What Causes Choking in Nursing Home Residents?
Nursing home residents are at significant risk for choking. There are a lot of things that can cause the elderly to be at higher risk for choking than others. The most common is simply age. It takes about 50 muscles and nerves to swallow, so it just makes sense that as we age those muscles and nerves break down, just like other muscles. Neurological damage, such as a stroke or a brain injury and neurological disorders such as Parkinson’s disease can also cause difficulty in swallowing.
Many residents will have swallowing difficulties that put them at risk for choking, while others have problems with their teeth that make it hard for them to adequately chew their food. For residents with dementia they may not understand that they need to fully chew their food before swallowing. For others the distractions that take place in a nursing home dining room may be enough to put them at a higher risk of choking.
Whether it is illness, distractions or old age, it is up to the nursing home employees to regularly assess each of their residents to identify those who are at risk for choking and ensure that those residents receive the proper care and supervision to prevent choking.
Most of the time, once a swallowing problem is identified, the resident can be kept safe with some minor interventions and staff supervision. In the most serious cases, the resident may require a feeding tube where nutrition is placed directly into the resident’s stomach through a tube, but that is not the only way to prevent a resident from choking.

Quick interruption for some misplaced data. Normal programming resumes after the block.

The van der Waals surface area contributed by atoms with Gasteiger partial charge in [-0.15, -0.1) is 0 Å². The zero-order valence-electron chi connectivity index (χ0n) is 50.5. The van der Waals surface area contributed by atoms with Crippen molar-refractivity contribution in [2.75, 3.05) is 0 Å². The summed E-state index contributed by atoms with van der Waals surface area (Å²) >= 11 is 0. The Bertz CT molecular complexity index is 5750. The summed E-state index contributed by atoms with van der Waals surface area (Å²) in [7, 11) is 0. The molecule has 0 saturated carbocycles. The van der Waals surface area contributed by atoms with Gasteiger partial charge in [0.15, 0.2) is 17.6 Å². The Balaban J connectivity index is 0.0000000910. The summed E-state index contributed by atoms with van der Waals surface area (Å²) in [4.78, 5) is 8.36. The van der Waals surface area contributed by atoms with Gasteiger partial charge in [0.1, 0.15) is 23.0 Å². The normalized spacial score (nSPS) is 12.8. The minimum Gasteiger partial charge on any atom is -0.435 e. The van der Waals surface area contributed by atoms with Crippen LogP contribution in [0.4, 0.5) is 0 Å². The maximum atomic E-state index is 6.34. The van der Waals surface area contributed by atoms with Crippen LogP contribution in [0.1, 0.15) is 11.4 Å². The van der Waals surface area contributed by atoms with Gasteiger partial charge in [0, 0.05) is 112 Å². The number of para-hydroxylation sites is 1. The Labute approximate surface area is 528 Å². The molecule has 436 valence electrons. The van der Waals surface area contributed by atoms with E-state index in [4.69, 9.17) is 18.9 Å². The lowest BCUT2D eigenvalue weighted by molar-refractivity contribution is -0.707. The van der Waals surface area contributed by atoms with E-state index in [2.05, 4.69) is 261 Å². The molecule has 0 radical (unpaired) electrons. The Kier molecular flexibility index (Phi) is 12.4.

Can Choking Really Be Prevented In Nursing Home Residents?
Yes! So what must a nursing home do if a resident is at risk for choking? First and foremost, the nursing home must provide sufficient supervision and assistance for that resident. When a resident is eating or drinking the nursing home must ensure that a properly trained employee is providing that resident with the assistance that particular resident needs. This means that is the resident requires an hour to be safely fed, then the facility must ensure that an employee spends an hour with that resident. Nursing homes companies don’t like it when employees have to spend significant time with a single resident because then they are supposed to increase their staffing levels. Increasing staffing levels costs them money…(and nursing home owners don’t like to do anything that cuts into their profit!).
Keep in mind, the law requires that a nursing home must meet the needs of each individual resident. So to avoid having employees working with an individual resident, nursing homes place several residents who need assistance with eating at the same table so one employee can assist three or four (or five or six) different residents at the same time. Placing those who need assistance in a feeding assembly line hardly meets each resident’s individual needs. How can an employee adequately monitor one resident for choking when she has five others in the feeding assembly line? Short answer...they can't.
When a resident chokes, they are unable to breath which leads to lack of oxygen which, after just three to six minutes, results in irreversible brain damage. When a lack of supervision and assistance can result in devastating brain damage or death, nursing homes must make sure that they have a sufficient number of employees to meet the needs of each resident even if that means that they incur some higher staffing costs. Unfortunately, most nursing homes choose to roll the dice rather than regularly providing a safe eating environment for each resident.
The Terry Law Firm is dedicated to being a voice for nursing home residents and their families. If you have concerns about a family member in a nursing home, call our office at 314-878-9797.